Neva Bostwick left Seattle in 1906 and moved to the Earlington neighborhood of west Renton. She must have been a bookworm, because I've come across several accounts of her being a dedicated student and an avid user of the Seattle library.
Ironically 1906 was the year the new Carnegie Library opened in Seattle and served over 20,000 locals its first year. Yet, Neva could have made the 12 mile trek north by catching the new Interurban electric rail.
Renton had just incorporated in 1901 and was an industrious little blue collar town with nearly 3,000 citizens. If you lived here in 1906 it was likely you worked in the coal mines, the Denny Renton Clay and Coal Company, then the largest paving brick manufacturer in the world, or at the Pacific Car and Foundry building railway cars and logging equipment.
At the time Renton didn’t have a public library, just a small cooperative library established by the Renton Mine Association in 1903 on the 2nd floor of Brendel's Drug Store downtown. So Neva Bostwick got to work, made some inquiries, did some research, and got citizens interested in the idea of a new library. She applied to the Carnegie Foundation and through her efforts the city was awarded a $10,000 grant in 1913.
As typical to this very day the citizens of Renton were extremely divided about where the new library should be located. They almost lost the grant due to arguments over the land downtown being too expensive when Ignazio and Jennie Sartori donated 3 large lots to the city that would become the site for the library and Liberty Park. I don’t think the bickering has ever stopped but the Renton Carnegie Library designed by Harold H. Ginnold* did get built and it opened on March 11, 1914.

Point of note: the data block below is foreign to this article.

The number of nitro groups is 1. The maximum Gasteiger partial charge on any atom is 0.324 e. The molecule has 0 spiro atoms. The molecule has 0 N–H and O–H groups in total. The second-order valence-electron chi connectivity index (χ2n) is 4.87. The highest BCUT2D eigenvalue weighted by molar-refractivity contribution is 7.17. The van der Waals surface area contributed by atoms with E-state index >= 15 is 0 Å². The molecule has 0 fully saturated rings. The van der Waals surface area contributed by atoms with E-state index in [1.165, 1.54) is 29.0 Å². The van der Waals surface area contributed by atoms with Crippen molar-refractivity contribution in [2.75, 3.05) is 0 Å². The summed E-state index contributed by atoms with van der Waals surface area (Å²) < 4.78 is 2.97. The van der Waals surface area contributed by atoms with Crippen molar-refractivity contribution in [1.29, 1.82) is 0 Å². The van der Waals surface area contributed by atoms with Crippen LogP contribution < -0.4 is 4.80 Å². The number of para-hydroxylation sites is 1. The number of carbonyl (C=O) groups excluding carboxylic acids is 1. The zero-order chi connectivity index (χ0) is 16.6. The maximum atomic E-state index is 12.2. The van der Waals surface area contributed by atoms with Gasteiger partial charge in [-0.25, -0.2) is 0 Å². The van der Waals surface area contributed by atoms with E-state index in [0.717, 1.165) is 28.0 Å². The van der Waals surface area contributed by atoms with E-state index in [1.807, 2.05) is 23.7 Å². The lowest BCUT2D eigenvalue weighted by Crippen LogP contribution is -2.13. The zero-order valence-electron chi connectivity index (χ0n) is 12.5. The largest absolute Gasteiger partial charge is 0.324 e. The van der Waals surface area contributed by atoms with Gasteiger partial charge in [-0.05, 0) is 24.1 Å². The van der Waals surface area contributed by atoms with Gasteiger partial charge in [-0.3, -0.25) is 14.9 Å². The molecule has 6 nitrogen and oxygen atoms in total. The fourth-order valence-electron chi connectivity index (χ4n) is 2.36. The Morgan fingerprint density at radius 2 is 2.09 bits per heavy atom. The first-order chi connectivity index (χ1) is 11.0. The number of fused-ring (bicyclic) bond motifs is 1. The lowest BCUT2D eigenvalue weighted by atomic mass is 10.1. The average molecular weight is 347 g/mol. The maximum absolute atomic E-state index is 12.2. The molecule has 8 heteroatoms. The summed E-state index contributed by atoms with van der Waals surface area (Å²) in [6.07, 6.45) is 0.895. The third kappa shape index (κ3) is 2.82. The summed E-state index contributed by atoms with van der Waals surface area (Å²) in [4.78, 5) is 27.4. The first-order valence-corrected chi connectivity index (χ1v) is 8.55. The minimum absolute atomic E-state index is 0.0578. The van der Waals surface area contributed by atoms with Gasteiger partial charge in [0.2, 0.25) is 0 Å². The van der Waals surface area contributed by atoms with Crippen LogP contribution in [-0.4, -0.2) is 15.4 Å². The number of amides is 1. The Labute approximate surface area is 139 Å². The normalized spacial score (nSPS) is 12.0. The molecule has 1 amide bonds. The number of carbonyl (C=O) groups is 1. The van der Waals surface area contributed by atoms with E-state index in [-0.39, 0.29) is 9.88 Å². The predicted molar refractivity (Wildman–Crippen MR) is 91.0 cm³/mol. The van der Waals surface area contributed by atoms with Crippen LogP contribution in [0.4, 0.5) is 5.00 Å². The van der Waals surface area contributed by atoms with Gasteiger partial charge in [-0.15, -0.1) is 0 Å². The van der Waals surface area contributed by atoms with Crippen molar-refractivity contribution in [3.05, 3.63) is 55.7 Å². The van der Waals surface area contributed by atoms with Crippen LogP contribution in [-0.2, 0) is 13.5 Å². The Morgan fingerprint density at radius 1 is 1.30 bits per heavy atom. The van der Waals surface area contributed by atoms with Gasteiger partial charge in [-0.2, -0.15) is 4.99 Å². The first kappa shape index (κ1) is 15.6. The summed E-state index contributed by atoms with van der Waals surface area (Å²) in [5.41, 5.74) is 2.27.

Neva Bostwick Douglas lived to see the library thrive for many years. In fact by the 1930’s it was already apparent the facility was over utilized and busting at the seams. It wasn’t until 1964 that Renton citizens finally approved a bond issue to build the new library.
The Renton Carnegie Library was torn down in 1968 after the new Renton Library, nearly adjacent, was built in 1966 over the Cedar River. The old library was located where the tennis courts are today in the park. I spent a lot of time there as a kid from grade school through high school. We lived in Earlington and I remember a lot of trips across town on my bike to check out books. Born in 1874, Neva Bostwick Douglas passed away in 1973.
Renton has long history of supporting libraries in its downtown area
History of the Renton Libraries
King Count Library System: History of the Renton Library
* Harold H. Ginnold